Tuesday, July 31, 2007

Real Congressmen of Genius

Let's do a quick rundown of challenges facing the U.S. at the moment:
  • Iraq (at best, improving from a very low point, at worst, bogged down in more of the same)
  • Afghanistan (simmering)
  • Pakistan (potentially coming to a boil and with the U.S. threatening military incursions into the tribal areas)
  • Iran (lot's of bluster, but it looks like there may be some real progress in negotiations here - but still a touchy situation)
  • Mexico (mucho violence, plus the looming petroleum catastrophe described in the previous blog posting)
  • Federal Debt Crisis (fugly)

With all of those issues on the table, plus the many other issues out there involving federal legislation, big changes in the nuclear weapons proliferation regime, refinery problems, electrical grid issues, etc. what did the United States Congress see fit to do?

Go out and kick a valuable ally right in the nuts over an issue six decades old.


House wants Japan apology
‘Comfort women’ resolution urges government to say it’s sorry
by Edward Epstein, Chronicle Washington Bureau

(07-31) 04:00 PDT Washington -- The House passed a resolution Monday calling on Japan to finally formally apologize to tens of thousands of "comfort women" forced into World War II sex slavery, despite vigorous lobbying by the Japanese government.

The measure sponsored by Rep. Mike Honda, D-San Jose, which culminated years of lobbying by the surviving women from several Asian and European countries and their supporters, passed by voice vote after about a half hour of debate in which no one spoke in opposition.

To people in the United States, the issue is just one of many obscure foreign matters on which Congress weighs in with nonbinding resolutions. But in Japan, Honda's demand for an apology 62 years after Japan's surrender has been headline news for months. It has become one of many troubles dogging Prime Minister Shinzo Abe, whose ruling Liberal Democratic Party was routed Sunday in elections for parliament's upper house...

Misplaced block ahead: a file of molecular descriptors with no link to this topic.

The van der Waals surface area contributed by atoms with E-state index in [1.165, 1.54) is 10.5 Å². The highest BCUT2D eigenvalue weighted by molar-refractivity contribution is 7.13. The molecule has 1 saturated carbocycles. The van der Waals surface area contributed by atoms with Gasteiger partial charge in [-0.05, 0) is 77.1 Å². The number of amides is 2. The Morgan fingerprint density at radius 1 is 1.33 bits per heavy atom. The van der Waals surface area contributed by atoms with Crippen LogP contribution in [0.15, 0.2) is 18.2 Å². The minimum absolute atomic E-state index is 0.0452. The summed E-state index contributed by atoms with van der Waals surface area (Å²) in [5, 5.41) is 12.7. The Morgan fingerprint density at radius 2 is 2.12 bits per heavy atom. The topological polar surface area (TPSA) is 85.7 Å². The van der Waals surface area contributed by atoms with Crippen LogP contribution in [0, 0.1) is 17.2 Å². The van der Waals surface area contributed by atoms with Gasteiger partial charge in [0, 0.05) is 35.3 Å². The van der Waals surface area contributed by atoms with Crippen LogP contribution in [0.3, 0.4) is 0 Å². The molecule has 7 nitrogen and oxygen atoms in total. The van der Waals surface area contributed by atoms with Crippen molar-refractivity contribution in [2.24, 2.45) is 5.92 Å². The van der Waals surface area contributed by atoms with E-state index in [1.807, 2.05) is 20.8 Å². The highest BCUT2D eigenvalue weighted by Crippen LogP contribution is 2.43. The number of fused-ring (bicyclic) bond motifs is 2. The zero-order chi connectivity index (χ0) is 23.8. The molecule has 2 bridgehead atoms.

Yes, the issue is an ugly one. That said - the Japanese have apologized before. They have paid reparations. Even if they apologize, it won't end there. There will always be a group of people who will want more.

Oh yeah - and the Japanese are major buyers of U.S. treasury products - the things that keep our bloated federal government working. What a great idea, piss off a military and economic ally over an ugly issue from two generations ago.

I wonder how the U.S. Congress would react to a Japanese Diet resolution calling for an official apology for slavery in the U.S. from the 1800's? Or demand reparations to African-Americans who lived under Jim Crow Laws?

Amazing, the blinding arrogance of power in the waning days of Empire.

"Fuck Martha Stewart! Martha's polishing the brass on the Titanic. It's all going down, man!" - Tyler Durden

Monday, July 30, 2007

PEMEX Numbers

This chart sums it all up:

Cantarell is one of the greatest oil fields ever exploited by the human race. Her day is done.


Let's drop all sarcasm and my normal, feeble, attempts at humor. PEMEX has a problem. And that means North America, specifically the United States, has a problem. The following charts use data taken from the 2006 PEMEX Statistical Yearbook:

Depression Through Inflation

Depression through inflation is a phrase my father often uses to describe an environment where bottomline costs are increasing, but profits are stagnant due to competition or lack of ability to grow market share. Costs eat you up and eventually destroys you. Anyone who remembers owning crop land during the 1980's is familiar with this phenomenon.



In a Peak Oil world, where you have to run harder and harder, just to stay at the same, or nearly the same, level of production, that concept applies. You have to drill more rigs, hire more people, buy expensive equipment - all just to keep production from declining too fast. Anyone who is familiar with the long slide from peak production in Texas knows this trend very, very well.


Death of the Cash Cow

As I've touched on in the past - PEMEX, is an enormous cash cow for the Mexican Federal Government.


And the figures in the chart above are just the direct duties paid to the government. What about the VAT associated with all the good purchased by PEMEX employees, the graft and contracts associated with providing work for PEMEX, etc. The tax collection trend is up, so all is well, right?


Well, take a look at the reserves trend:


NOTE: The projected reserves figures are simple polynomial extrapolations off the data. This is not a rigorous analysis of the raw data (which I don't have access to) but a best-guess based on current trends. From looking at the exploration data in the yearbook, PEMEX peaked out in their exploration efforts back in 2004. The number of fields they've been discovering peaked out in 2003 at 33 fields discovered (but none large enough to offset that collapsing reserves figure).